But the suggestion the Government is responsible for tens of thousands of deaths — which is what some BBC journalists and the Labour Party imply — is tendentious, to say the least.

It seems never to occur to Mr Johnson’s critics, doubtless because they have made up their minds that he is a chump, that other reasons than his alleged incompetence might explain Britain’s abysmal death rate.

These fall into two categories. There are the immovable facts of life. And there are failings in our public services. In neither case can government make much difference, not over a short period at any rate.

The Government can’t be blamed for this country’s high population density, thought to be a factor in spreading the disease. In Britain it is 273 people per square kilometre versus the European average of 108.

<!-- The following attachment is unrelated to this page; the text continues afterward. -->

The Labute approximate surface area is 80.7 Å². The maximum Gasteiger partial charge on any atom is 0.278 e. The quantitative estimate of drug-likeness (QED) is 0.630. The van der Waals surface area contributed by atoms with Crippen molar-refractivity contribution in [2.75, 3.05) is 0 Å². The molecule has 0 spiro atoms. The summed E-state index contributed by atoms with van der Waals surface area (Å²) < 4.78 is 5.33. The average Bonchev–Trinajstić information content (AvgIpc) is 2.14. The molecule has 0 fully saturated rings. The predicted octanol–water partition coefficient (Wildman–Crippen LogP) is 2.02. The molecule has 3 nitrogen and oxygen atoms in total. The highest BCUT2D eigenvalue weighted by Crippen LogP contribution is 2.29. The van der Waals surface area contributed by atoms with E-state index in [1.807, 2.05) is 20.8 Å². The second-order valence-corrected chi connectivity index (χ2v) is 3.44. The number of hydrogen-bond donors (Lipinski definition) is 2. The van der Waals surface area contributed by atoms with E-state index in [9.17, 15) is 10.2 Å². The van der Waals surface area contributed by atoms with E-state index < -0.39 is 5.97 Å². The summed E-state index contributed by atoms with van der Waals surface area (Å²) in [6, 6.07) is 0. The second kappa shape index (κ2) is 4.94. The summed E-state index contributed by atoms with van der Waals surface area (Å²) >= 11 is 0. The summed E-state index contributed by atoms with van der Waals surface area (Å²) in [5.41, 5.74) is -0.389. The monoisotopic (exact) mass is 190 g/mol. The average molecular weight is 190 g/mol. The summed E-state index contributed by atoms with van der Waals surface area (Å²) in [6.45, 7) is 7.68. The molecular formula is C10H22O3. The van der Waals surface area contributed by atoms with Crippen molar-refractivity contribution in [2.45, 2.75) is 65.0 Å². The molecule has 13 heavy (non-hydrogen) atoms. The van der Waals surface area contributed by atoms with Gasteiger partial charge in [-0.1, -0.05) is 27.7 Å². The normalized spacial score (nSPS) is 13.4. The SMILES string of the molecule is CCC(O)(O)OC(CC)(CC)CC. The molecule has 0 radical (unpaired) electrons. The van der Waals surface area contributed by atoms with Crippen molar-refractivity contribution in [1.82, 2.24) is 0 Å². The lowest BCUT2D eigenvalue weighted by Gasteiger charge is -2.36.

Nor can it be held responsible for the UK’s ageing population, which is larger than in many countries. Covid is of course far more lethal among the elderly.

Obesity, diabetes and heart disease (all of which are risk factors among those with the virus) are also more prevalent in the UK than in parts of Europe. 

Would Jeremy Corbyn’s successor as Labour leader, Sir Keir Starmer, have made a better job of the pandemic?

Successive governments have done too little to improve the nation’s health, but the failure can hardly be pinned on Boris.

All of us who eat and drink too much bear some responsibility for our impaired health, and we should look at our own behaviour for a moment before taking a swipe at the Government.